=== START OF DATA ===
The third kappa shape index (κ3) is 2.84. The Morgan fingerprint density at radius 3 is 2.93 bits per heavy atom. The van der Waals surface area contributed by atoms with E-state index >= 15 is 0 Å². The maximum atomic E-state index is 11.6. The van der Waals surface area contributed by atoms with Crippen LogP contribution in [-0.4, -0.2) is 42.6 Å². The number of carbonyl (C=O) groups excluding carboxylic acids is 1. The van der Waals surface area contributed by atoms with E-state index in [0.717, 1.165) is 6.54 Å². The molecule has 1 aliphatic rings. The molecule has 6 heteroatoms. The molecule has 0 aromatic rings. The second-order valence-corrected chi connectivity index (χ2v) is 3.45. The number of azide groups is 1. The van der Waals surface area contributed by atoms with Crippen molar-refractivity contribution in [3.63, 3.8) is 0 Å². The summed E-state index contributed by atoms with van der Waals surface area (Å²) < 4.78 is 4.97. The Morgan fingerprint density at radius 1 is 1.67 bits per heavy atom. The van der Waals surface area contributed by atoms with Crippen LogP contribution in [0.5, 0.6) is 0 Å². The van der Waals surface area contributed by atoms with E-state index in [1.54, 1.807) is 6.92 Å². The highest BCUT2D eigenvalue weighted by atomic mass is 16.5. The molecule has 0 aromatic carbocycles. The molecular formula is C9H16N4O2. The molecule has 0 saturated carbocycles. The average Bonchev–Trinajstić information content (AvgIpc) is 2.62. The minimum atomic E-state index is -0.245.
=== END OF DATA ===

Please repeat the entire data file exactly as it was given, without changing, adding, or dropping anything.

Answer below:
The third kappa shape index (κ3) is 2.84. The Morgan fingerprint density at radius 3 is 2.93 bits per heavy atom. The van der Waals surface area contributed by atoms with E-state index >= 15 is 0 Å². The maximum atomic E-state index is 11.6. The van der Waals surface area contributed by atoms with Crippen LogP contribution in [-0.4, -0.2) is 42.6 Å². The number of carbonyl (C=O) groups excluding carboxylic acids is 1. The van der Waals surface area contributed by atoms with E-state index in [0.717, 1.165) is 6.54 Å². The molecule has 1 aliphatic rings. The molecule has 6 heteroatoms. The molecule has 0 aromatic rings. The second-order valence-corrected chi connectivity index (χ2v) is 3.45. The number of azide groups is 1. The van der Waals surface area contributed by atoms with Crippen molar-refractivity contribution in [3.63, 3.8) is 0 Å². The summed E-state index contributed by atoms with van der Waals surface area (Å²) < 4.78 is 4.97. The Morgan fingerprint density at radius 1 is 1.67 bits per heavy atom. The van der Waals surface area contributed by atoms with Crippen LogP contribution in [0.5, 0.6) is 0 Å². The van der Waals surface area contributed by atoms with E-state index in [1.54, 1.807) is 6.92 Å². The highest BCUT2D eigenvalue weighted by atomic mass is 16.5. The molecule has 0 aromatic carbocycles. The molecular formula is C9H16N4O2. The molecule has 0 saturated carbocycles. The average Bonchev–Trinajstić information content (AvgIpc) is 2.62. The minimum atomic E-state index is -0.245.